The band leader and founder is Roger Green, who plays guitar and mandolin, and sings both lead and harmony vocals. He also writes most of the bands original material.   Larry Conner plays guitar and also sings lead and harmony vocals.  On banjo and vocals is Terry Wittenberg. Rounding out the group are Mike Hartnett on fiddle and Jim Duvall on bass fiddle.

For more information on the band and to hear some of their music, visit the Annapolis Bluegrass website at www.annapolisbluegrass.com

Music in the Park performances begin at 7 p.m. in Fountain Park and run until about 8:30. Annapolis Bluegrass is always one of the best-attended performances of the series and a limited number of seats are available. Audience members are advised to bring folding chairs or blankets.

In the event of rain, the concert will be rescheduled if possible.

These free programs are sponsored by the Town of Chestertown with support from The Kent County Arts Council & Community Contributors. To help make these programs possible, please send donations payable to the Town of Chestertown and designated for “Music in the Park,” to 118 N. Cross Street, Chestertown, MD 21620.

The Chestertown Music in the Park schedule is below followed by the schedule for the three Thursday evening Riverfront concerts sponsored by Washington College.

Chestertown’s Music in the Park:

Saturday, June 23 – Annapolis Bluegrass

Saturday, July 7 – Chesapeake Brass Band – marches, popular and patriotic songs

Saturday, July 21 – Music from Broadway  –  songs from various musicals, movies, and similar popular songs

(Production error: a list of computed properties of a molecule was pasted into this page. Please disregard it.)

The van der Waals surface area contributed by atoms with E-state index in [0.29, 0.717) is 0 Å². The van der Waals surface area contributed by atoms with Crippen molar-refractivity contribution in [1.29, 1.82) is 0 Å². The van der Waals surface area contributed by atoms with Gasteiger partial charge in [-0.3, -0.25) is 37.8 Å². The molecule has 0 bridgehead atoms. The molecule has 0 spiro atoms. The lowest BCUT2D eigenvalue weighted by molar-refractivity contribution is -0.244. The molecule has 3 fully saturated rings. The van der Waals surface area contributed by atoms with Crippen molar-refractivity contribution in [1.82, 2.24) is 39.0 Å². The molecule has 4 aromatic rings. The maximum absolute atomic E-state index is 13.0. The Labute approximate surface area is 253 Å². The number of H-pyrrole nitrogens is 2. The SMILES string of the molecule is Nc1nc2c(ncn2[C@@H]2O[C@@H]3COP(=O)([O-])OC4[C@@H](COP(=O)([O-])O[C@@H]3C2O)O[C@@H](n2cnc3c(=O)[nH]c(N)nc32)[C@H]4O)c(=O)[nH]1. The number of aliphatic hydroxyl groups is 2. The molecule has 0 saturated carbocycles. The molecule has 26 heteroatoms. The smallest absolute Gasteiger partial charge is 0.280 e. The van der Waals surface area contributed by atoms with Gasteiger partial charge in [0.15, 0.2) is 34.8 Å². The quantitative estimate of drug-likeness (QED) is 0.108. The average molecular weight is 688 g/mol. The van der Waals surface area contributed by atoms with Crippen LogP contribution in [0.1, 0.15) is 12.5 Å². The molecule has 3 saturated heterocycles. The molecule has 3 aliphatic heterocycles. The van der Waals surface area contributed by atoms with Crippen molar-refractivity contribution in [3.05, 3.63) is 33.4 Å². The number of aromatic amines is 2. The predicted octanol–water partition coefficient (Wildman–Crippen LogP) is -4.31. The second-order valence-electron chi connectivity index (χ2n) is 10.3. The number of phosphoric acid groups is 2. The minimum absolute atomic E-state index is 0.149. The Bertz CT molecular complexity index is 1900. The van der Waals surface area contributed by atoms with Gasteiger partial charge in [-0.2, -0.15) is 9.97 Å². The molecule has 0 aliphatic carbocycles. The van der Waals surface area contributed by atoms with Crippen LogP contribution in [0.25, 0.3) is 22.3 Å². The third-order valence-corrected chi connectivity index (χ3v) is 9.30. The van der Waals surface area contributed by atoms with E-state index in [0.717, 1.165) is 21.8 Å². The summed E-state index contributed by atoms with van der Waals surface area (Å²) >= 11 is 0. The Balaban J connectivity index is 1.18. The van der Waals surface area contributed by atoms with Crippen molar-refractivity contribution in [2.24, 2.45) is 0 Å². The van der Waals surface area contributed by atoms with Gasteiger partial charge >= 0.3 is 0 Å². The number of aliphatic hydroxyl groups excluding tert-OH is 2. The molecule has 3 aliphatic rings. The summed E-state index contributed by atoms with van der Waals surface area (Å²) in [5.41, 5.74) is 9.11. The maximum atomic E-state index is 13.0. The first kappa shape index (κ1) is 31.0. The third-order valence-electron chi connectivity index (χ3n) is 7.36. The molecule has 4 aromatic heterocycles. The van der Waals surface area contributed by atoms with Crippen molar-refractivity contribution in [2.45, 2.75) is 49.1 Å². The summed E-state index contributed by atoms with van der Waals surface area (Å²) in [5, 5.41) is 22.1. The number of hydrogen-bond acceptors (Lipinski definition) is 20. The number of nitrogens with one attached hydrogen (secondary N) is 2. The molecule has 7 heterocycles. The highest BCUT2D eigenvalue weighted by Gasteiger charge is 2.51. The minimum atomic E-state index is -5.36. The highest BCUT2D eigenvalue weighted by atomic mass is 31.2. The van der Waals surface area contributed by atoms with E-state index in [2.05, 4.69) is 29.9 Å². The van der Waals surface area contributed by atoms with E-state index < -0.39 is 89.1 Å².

Saturday, Aug – 4 – Swing City – big swing band era songs – 1930s-40s style

Saturday, Aug 18 – Legacy Day soul band – Soulfied Village – block party 6-10 pm  DJ + Live Music all evening – crafts, exhibits, food, beverages, dancing in the streets

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You also won’t want to miss the Thursday Evening Washington College Riverfront Concerts

Washington College sponsors a series of three Thursday evening concerts during the weeks when there is not a Music in the Park concert.  Theses concerts start earlier – 6:30 pm and go for about 90 minutes.

The three Washington College Riverfront Concerts are:

Thursday, June 28            Sombarkin (gospel/spirituals/acapella vocal trio)

Thursday, July 12              Ultrafaux, Gypsy Jazz on July 12th with special guest mandolinist Danny Knicely.

Thursday, July 26              High & Wides CD Release Celebration (Americana//bluegrass)

The Washington College Riverfront Concert Series takes place on the Custom House Lawn on the riverfront at the end of High Street. Concerts begin at 6:30 pm. Rain dates move to the Wilmer Park Pavilion. All concerts are free and open to the public.  Bring blankets or chairs or just sit on the grass.

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The Bay Country Chorus to Perform at Avalon Theatre June 10

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The Bay Country Chorus is presenting an afternoon of fine music on Sunday June 10.  The Show will be held at the Historic Avalon Theatre in Easton beginning at 2 pm.

The show will have performances by the Bay Country Chorus, Harmony on the Bay, a ladies Sweet Adelines International chorus from Centreville and the Gospel Souls from St. Luke’s church in Cambridge all sung in the a cappella style. Special guests at this event will be the Pride of DelMarVa, an award winning male barbershop chorus from Milford DE.